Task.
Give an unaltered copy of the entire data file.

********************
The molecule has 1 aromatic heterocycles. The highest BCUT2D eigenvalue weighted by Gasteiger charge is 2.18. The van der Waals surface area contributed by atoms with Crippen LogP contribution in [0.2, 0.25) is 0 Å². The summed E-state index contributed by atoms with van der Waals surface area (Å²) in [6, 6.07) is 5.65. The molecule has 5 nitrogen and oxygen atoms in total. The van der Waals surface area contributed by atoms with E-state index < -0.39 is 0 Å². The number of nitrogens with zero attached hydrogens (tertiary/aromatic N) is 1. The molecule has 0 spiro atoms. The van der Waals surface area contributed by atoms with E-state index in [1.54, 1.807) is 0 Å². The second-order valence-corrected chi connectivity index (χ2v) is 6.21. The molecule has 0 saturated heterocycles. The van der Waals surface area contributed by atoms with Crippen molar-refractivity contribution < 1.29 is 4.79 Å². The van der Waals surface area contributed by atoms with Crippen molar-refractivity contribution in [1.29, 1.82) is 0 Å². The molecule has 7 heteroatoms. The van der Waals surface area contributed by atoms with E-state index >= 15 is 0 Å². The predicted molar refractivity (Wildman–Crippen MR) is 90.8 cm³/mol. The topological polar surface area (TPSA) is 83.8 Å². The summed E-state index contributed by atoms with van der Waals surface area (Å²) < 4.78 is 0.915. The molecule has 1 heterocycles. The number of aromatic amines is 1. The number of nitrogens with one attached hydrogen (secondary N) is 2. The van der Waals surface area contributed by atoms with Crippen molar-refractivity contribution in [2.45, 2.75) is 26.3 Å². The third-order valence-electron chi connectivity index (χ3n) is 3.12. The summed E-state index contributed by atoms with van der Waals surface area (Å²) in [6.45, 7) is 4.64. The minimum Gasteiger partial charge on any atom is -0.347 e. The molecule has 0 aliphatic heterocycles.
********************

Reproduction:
The molecule has 1 aromatic heterocycles. The highest BCUT2D eigenvalue weighted by Gasteiger charge is 2.18. The van der Waals surface area contributed by atoms with Crippen LogP contribution in [0.2, 0.25) is 0 Å². The summed E-state index contributed by atoms with van der Waals surface area (Å²) in [6, 6.07) is 5.65. The molecule has 5 nitrogen and oxygen atoms in total. The van der Waals surface area contributed by atoms with E-state index < -0.39 is 0 Å². The number of nitrogens with zero attached hydrogens (tertiary/aromatic N) is 1. The molecule has 0 spiro atoms. The van der Waals surface area contributed by atoms with E-state index in [1.54, 1.807) is 0 Å². The second-order valence-corrected chi connectivity index (χ2v) is 6.21. The molecule has 0 saturated heterocycles. The van der Waals surface area contributed by atoms with Crippen molar-refractivity contribution < 1.29 is 4.79 Å². The van der Waals surface area contributed by atoms with Crippen molar-refractivity contribution in [1.29, 1.82) is 0 Å². The molecule has 7 heteroatoms. The van der Waals surface area contributed by atoms with E-state index >= 15 is 0 Å². The predicted molar refractivity (Wildman–Crippen MR) is 90.8 cm³/mol. The topological polar surface area (TPSA) is 83.8 Å². The summed E-state index contributed by atoms with van der Waals surface area (Å²) < 4.78 is 0.915. The molecule has 1 heterocycles. The number of aromatic amines is 1. The number of nitrogens with one attached hydrogen (secondary N) is 2. The van der Waals surface area contributed by atoms with Crippen molar-refractivity contribution in [2.45, 2.75) is 26.3 Å². The third-order valence-electron chi connectivity index (χ3n) is 3.12. The summed E-state index contributed by atoms with van der Waals surface area (Å²) in [6.45, 7) is 4.64. The minimum Gasteiger partial charge on any atom is -0.347 e. The molecule has 0 aliphatic heterocycles.